CNN's Paula Hancocks, on the ground in Afghanistan, describes the sense of eeriness on the streets of Kandahar. "You know there's danger on the street," she says, "You have a sense that there is something out there ... but you don't know where this danger is exactly."
She also talks about the differences between Kabul and Kandahar, the sense of fear on the streets in Kandahar and what it's like for women now in the southern province.
KABUL, Afghanistan — Watching a drug addict going cold turkey in a rehabilitation center is hard. When that drug addict is 3 years old, it is heartbreaking.
But this is the shocking reality for some children in Afghanistan — an addiction that is passed on through birth and breastfeeding, or becoming dependent from second-hand smoke, often from their parents. FULL POST
KUSHKAK, Nangarhar — Friends and family in the Kushkak village of Afghanistan's Nangarhar province pray for those who died.
Nine people were killed in a joint NATO-Afghan operation on May 13. The family says they were innocent civilians and it is a case of mistaken identity. The U.S. military does not agree. FULL POST
It’s being billed as the biggest military offensive of this eight and a half year war and it could be just weeks away.
The U.S. military is beefing up its troop numbers in and around the city of Kandahar, the spiritual heartland of the Taliban. At the same time the Taliban is moving into the heart of the city. No one knows how many fighters have blended into the crowds in this southern Afghan city but violence has definitely increased in recent weeks.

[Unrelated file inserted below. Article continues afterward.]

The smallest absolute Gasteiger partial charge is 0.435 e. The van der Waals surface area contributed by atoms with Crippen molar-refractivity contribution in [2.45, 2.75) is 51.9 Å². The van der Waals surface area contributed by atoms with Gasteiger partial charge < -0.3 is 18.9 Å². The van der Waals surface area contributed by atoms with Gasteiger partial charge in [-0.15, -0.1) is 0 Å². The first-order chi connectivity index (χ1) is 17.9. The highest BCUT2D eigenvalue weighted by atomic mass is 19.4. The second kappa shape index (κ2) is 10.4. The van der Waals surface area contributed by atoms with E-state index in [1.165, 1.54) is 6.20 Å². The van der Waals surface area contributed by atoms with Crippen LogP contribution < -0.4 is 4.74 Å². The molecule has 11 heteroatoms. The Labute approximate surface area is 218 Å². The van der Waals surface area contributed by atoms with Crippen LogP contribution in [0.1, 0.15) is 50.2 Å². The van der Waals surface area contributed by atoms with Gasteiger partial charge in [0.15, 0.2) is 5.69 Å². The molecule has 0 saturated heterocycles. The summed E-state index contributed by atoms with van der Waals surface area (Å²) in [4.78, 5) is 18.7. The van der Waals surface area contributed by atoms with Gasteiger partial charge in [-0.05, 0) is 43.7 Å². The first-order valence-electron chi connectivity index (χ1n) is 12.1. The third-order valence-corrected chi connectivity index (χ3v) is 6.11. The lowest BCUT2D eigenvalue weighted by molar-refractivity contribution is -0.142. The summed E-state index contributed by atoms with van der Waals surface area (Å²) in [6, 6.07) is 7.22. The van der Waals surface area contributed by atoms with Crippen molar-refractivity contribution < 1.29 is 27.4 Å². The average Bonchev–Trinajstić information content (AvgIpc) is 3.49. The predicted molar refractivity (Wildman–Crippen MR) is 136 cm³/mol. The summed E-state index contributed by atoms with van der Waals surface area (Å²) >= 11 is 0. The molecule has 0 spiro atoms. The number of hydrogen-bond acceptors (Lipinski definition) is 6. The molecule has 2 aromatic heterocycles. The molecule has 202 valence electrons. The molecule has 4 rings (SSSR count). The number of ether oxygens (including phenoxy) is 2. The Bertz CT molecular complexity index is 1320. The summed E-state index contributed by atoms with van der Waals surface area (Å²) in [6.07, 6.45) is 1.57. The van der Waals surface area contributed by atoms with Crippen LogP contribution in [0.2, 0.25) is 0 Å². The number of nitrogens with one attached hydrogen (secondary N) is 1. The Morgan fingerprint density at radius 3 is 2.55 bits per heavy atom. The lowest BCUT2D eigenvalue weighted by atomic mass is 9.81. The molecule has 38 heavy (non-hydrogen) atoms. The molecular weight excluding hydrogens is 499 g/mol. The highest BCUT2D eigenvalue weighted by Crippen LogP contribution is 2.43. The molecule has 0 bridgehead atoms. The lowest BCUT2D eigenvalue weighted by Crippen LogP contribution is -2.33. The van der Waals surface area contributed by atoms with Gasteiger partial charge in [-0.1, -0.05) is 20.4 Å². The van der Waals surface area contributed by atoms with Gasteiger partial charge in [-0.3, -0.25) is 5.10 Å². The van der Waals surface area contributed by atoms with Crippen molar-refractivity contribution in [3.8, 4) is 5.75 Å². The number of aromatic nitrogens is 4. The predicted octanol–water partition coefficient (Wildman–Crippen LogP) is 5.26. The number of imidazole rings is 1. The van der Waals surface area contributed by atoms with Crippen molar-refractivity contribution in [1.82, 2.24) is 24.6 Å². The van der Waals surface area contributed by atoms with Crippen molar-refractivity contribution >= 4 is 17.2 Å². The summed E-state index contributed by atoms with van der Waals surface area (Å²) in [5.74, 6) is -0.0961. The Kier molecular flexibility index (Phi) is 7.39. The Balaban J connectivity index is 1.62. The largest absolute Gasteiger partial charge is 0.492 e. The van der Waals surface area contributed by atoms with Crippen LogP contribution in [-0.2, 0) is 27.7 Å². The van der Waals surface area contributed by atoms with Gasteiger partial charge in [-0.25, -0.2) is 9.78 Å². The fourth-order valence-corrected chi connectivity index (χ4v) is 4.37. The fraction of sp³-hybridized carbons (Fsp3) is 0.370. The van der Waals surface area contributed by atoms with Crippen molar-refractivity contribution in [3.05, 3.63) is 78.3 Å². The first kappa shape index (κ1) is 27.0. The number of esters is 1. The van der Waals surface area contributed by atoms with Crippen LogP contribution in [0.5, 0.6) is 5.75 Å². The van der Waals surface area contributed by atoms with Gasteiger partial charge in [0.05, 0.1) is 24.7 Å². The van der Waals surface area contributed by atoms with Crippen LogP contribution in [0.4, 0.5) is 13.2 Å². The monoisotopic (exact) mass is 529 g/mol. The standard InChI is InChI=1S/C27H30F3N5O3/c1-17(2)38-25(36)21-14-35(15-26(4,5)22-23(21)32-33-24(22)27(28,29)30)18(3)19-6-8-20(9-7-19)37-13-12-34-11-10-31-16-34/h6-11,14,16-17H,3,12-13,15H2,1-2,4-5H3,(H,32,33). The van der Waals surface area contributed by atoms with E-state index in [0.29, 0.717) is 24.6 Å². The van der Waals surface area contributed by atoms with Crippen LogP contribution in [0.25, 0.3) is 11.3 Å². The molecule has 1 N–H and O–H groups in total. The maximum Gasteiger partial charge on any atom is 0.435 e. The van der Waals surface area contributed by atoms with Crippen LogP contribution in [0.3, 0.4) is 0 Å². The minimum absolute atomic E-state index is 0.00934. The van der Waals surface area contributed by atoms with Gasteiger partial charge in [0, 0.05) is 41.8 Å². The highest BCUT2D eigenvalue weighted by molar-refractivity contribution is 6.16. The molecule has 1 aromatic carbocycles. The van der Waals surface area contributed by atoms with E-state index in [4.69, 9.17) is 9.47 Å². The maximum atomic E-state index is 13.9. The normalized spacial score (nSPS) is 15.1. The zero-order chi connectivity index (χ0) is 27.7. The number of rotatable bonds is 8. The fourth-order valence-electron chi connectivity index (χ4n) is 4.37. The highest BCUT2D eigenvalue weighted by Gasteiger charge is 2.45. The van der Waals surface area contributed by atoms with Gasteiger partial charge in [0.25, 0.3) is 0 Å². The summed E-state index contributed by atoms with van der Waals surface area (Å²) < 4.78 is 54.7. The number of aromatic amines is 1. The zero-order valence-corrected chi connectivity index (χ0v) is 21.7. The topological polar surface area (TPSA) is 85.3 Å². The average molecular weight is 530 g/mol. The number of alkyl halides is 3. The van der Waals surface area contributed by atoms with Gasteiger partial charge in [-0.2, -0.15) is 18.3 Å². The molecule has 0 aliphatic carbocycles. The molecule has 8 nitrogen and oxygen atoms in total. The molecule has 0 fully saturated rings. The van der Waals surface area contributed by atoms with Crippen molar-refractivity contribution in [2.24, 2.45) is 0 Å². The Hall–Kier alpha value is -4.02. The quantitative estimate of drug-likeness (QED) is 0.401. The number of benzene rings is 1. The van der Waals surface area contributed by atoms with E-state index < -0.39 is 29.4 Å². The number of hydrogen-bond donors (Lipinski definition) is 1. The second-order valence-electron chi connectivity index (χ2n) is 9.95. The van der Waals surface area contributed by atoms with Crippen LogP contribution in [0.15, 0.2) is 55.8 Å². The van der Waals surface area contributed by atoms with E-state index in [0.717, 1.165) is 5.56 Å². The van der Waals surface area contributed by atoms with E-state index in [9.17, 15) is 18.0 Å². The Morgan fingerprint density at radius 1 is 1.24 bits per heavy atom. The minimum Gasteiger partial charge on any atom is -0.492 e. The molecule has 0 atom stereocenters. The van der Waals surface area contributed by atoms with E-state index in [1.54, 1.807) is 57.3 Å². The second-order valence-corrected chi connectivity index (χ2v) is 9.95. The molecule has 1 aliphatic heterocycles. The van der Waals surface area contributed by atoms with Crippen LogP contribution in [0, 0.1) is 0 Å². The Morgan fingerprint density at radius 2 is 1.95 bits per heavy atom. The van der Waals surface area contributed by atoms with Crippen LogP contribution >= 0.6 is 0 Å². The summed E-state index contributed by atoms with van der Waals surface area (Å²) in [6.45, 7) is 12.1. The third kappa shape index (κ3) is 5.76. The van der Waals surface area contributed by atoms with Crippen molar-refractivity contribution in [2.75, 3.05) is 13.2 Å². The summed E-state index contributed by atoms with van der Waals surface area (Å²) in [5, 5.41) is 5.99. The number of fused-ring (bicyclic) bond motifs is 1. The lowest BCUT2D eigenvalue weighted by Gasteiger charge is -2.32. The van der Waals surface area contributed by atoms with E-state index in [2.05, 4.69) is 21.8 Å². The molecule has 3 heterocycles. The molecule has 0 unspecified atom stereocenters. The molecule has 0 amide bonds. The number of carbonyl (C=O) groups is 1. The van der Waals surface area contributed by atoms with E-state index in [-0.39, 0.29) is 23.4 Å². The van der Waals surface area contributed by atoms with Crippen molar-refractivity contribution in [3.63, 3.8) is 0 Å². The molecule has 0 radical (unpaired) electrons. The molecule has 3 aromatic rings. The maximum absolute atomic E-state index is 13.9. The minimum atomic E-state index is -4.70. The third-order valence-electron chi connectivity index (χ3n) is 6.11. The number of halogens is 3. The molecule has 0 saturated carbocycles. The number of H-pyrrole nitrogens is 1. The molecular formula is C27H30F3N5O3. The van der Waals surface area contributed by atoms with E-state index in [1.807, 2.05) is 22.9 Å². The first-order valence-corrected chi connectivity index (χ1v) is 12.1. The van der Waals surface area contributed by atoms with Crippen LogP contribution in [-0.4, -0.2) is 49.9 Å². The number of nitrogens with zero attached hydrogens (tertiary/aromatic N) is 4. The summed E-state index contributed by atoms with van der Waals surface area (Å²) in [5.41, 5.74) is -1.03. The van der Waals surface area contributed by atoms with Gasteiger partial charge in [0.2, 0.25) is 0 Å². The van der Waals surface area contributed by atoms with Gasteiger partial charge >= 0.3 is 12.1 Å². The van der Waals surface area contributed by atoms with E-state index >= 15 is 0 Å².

KANDAHAR, Afghanistan — It takes guts to be a policeman in Kandahar. You're a prime target for the Taliban, the local population has little trust in you and until recently you were ill-trained and ill-equipped.
All of the above may have changed only slightly but police commanders say things are at least moving in the right direction.
Mohammad Shafiq Afzali is police commissioner in charge of six provinces. Little surprise, he rarely finds time to leave Kandahar. He acknowledges the support of the locals is lacking but insists it's changing as the image of the police is improving.
"Before police were getting $40 to $50 a month, now they're getting around $250. When anyone's financial problems are solved they no longer want to do dishonest things," he says. FULL POST
Kabul, Afghanistan — Zablon Simintov is always guaranteed the best seat in his local synagogue here, but the privilege comes with a downside: he's the last Jew in Afghanistan.
The country's 800-year-old Jewish community - an estimated 40,000 strong at its peak - is now a party of one. FULL POST